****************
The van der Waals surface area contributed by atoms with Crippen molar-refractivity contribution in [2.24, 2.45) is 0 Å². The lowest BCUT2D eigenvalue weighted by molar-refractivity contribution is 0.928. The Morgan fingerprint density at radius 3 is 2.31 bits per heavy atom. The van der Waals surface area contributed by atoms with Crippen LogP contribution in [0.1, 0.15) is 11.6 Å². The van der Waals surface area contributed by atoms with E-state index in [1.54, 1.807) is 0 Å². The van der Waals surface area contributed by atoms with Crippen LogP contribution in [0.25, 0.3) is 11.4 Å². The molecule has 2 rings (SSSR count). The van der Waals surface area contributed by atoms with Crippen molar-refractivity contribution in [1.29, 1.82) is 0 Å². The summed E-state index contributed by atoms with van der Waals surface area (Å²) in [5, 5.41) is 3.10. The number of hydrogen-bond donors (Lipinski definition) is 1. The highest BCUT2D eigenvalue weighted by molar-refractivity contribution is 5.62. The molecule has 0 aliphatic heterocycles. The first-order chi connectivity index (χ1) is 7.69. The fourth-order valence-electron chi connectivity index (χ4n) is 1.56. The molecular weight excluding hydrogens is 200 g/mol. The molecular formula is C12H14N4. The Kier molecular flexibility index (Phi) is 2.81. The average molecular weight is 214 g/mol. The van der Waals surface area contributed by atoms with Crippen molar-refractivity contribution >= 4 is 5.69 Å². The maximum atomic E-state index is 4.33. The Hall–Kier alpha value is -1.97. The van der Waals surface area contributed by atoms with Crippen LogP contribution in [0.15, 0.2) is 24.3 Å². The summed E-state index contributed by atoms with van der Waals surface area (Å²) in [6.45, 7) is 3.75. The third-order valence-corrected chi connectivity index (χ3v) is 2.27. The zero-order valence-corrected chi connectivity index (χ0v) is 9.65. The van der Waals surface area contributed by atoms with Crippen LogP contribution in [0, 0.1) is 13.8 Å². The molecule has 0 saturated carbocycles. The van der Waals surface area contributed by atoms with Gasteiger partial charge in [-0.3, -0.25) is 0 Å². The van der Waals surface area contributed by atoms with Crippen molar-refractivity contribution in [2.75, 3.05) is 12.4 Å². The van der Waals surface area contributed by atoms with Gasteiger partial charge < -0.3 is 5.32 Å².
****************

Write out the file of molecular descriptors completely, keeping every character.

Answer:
The van der Waals surface area contributed by atoms with Crippen molar-refractivity contribution in [2.24, 2.45) is 0 Å². The lowest BCUT2D eigenvalue weighted by molar-refractivity contribution is 0.928. The Morgan fingerprint density at radius 3 is 2.31 bits per heavy atom. The van der Waals surface area contributed by atoms with Crippen LogP contribution in [0.1, 0.15) is 11.6 Å². The van der Waals surface area contributed by atoms with E-state index in [1.54, 1.807) is 0 Å². The van der Waals surface area contributed by atoms with Crippen LogP contribution in [0.25, 0.3) is 11.4 Å². The molecule has 2 rings (SSSR count). The van der Waals surface area contributed by atoms with Crippen molar-refractivity contribution in [1.29, 1.82) is 0 Å². The summed E-state index contributed by atoms with van der Waals surface area (Å²) in [5, 5.41) is 3.10. The number of hydrogen-bond donors (Lipinski definition) is 1. The highest BCUT2D eigenvalue weighted by molar-refractivity contribution is 5.62. The molecule has 0 aliphatic heterocycles. The first-order chi connectivity index (χ1) is 7.69. The fourth-order valence-electron chi connectivity index (χ4n) is 1.56. The molecular weight excluding hydrogens is 200 g/mol. The molecular formula is C12H14N4. The Kier molecular flexibility index (Phi) is 2.81. The average molecular weight is 214 g/mol. The van der Waals surface area contributed by atoms with Crippen molar-refractivity contribution >= 4 is 5.69 Å². The maximum atomic E-state index is 4.33. The Hall–Kier alpha value is -1.97. The van der Waals surface area contributed by atoms with Crippen LogP contribution in [0.15, 0.2) is 24.3 Å². The summed E-state index contributed by atoms with van der Waals surface area (Å²) in [6.45, 7) is 3.75. The third-order valence-corrected chi connectivity index (χ3v) is 2.27. The zero-order valence-corrected chi connectivity index (χ0v) is 9.65. The van der Waals surface area contributed by atoms with Crippen LogP contribution in [0, 0.1) is 13.8 Å². The molecule has 0 saturated carbocycles. The van der Waals surface area contributed by atoms with Gasteiger partial charge in [-0.3, -0.25) is 0 Å². The van der Waals surface area contributed by atoms with Crippen molar-refractivity contribution in [2.75, 3.05) is 12.4 Å². The van der Waals surface area contributed by atoms with Gasteiger partial charge < -0.3 is 5.32 Å².